SAP unveils analytic engine software-hardware combo

ORLANDO—On Day 3 of SapphireNOW 2010, SAP AG announced plans for a new in-memory analytic engine, a software and hardware combo, upon which SAP’s existing business intelligence tools can run faster. One exec described the home-grown technology as “one of the crown jewels” of the company.

“This is part of one of the most fundamental investments that we’re making that didn’t come from an acquisition. It’s organically built from SAP,” Sanjay Poonan, SAP executive vice-president and general manager for business user and LoB solutions and sales, told ComputerWorld Canada.

The real-time analytics engine, High-Performance Analytic Appliance (HANA), will run on hardware optimized for the job from vendors like Hewlett-Packard Co. and Intel Corp. Poonan said the idea is take advantage of advances in hardware like fallen disk prices and the availability of flash solid-state storage devices.

“So now we can put many of the powerful Business Objects reporting and analytical tools directly on top of that in-memory database,” said Poonan. SapphireNOW: SAP won’t dominate the infrastructure stack

The engine is also designed to support mixed workloads of analytic, performance management and transactional applications in that single environment.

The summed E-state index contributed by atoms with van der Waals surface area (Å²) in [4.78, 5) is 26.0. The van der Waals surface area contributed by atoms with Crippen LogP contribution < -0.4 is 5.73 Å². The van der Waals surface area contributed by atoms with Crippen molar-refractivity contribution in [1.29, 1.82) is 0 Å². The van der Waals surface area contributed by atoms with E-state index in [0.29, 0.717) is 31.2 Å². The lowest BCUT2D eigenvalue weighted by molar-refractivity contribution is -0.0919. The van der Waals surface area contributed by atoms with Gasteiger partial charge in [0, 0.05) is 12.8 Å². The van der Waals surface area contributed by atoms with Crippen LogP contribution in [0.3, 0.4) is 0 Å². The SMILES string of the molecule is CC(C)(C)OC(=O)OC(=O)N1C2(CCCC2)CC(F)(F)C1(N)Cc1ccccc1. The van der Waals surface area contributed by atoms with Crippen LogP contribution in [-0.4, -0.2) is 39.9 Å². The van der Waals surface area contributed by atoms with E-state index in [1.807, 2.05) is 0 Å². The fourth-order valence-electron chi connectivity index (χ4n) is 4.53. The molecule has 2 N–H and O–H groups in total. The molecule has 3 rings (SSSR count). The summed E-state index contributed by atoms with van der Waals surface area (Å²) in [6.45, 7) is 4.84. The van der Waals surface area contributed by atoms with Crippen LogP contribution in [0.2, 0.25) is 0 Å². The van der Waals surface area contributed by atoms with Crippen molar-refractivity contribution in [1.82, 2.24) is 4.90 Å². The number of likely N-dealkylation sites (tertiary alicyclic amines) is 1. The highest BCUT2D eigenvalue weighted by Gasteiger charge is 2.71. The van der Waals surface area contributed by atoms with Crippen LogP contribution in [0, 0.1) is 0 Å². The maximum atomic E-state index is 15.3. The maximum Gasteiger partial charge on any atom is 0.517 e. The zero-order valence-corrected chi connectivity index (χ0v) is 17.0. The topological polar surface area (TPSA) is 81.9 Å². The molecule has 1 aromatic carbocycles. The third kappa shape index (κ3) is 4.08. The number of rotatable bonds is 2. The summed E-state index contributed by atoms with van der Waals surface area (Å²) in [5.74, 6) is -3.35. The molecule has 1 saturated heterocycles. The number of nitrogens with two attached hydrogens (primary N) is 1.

Poonan said the direction SAP took in the creation of the engine was to look for the next “big innovation” atop the three layers it already does: information management, business intelligence, and analytics.

Moreover, users were demanding tools with which to deal with large data volumes in real-time and distribute that to a broader set of users via the Web and mobile, said Poonan. Areas like utilities, oil and gas and fraud detection are among the target markets for the engine.

Henry Morris, senior vice-president for worldwide software and services research with Framingham, Mass.-based IDC Ltd., told ComputerWorld Canada that ultimately the future in analytics is having a platform that will handle all a customer’s workload needs whether transactional or analytics.  

“When you have to do in-line analytics to do some analysis or drive next transaction, hopefully that can be automated by rules that reference the analytics,” said Morris. “That’s the new way that I think people will want to see, more and more, processes where they have to rethink the process.” 

Morris said SAP is a business-centric, rather than a stack, company that takes advantage of acquisitions to enable new kinds of business processes. With Sybase, for instance, Morris said the ability to manage mixed workloads on one engine is all part of the process. 

Onstage at the Day 3 keynote, Vishal Sikka, SAP chief technology officer said the announcement is an example of SAP innovating in an open ecosystem. Sikka invited 20 customers to sign up on the analytic engine. General availability is slated for end of 2010.

Follow Kathleen Lau on Twitter: @kathleenlau

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